In recent years, thanks to the international financial crisis, which has undermined the confidence of savers in the share market, there has been what can only be described as an authentic gold rush in many countries of the world.
Many people have begun to want to invest their savings in gold bullion, i.e. a secure investment in both the short and long term.
What is the history of gold bar? How did it start? For what reasons? How has it evolved over history?
According to official sources, it would appear that man began to mine gold about 6,000 years ago, with techniques, of course, that differ greatly than those used in the mining industry today. One of the characteristics that has always been attributed to gold is its rarity, an aspect that makes this metal particularly valuable and sought-after by one and all, irrespective of their location, the period of history and social and economic status.
In ancient times, gold was used like many other materials; it was especially valued for its softness and flexibility when worked, especially when combined with other metal alloys. But over time, man saw its intrinsic value and discovered its function as a store of value.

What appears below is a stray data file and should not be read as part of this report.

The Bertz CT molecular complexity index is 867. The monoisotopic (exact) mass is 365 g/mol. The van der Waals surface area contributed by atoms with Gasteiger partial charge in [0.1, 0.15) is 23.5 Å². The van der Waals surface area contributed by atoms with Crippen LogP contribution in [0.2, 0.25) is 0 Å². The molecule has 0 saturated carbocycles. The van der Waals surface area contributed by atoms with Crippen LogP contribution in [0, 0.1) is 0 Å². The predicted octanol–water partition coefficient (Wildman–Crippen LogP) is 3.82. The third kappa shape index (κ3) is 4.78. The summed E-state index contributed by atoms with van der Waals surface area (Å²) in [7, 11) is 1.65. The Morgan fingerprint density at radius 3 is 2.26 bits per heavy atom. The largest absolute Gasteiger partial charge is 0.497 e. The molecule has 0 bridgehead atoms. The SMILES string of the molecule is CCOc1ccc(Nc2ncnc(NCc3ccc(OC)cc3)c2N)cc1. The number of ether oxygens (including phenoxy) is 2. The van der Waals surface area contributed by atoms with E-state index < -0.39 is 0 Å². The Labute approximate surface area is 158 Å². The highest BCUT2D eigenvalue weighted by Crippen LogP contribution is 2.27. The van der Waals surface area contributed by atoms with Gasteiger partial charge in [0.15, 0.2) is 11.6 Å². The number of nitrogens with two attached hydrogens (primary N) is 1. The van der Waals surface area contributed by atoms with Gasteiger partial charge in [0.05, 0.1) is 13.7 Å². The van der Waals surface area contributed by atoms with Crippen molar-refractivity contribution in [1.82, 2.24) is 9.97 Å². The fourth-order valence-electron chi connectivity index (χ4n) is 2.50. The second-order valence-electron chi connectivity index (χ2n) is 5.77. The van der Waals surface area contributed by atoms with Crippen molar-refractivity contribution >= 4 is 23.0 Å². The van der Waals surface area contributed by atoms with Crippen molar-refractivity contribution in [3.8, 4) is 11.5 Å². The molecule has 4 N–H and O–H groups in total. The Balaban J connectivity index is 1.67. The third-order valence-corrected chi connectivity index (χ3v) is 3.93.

Gold was indeed well-known to the Persian kings, Egyptians and, of course, also to the ancient Romans, who learned very quickly to recognise the social, political, and economic role of this precious metal. Thus, in these eras, goldsmiths and craftsmen who could work gold, precious metals and other alloys proliferated and became famous.
But when did the real turning point occur that brings us to present day? In which period was the economic role of gold discovered?
The economic and social change was recorded around the 9th century B.C. in the region of Lydia (an area which today corresponds to a region of Turkey, in the tract that encompasses the provinces of Manisa and Smyrna), when the first forms of gold, used as a method of exchange, i.e. currency for trade, began to circulate.
But what led to the shape of the cast bar?
Unfortunately, we are talking about the very distant past and so, there are no certainties. However, some evidence points to the fact that Croesus, the last king of Lydia, had donated 117 gold cast bars to the Temple of Apollo and that, even in Babylon, gold cast bars were already in use in the 3rd millennium B.C. in a standardized weight of about 14 grams each, engraved with the name of the reigning pharaoh. From there, the gold cast bar evolved, varying over the course of history in weight and volume which brings us to present day where the gold cast bar has been confirmed as a store of value and one of the most secure investments in the world.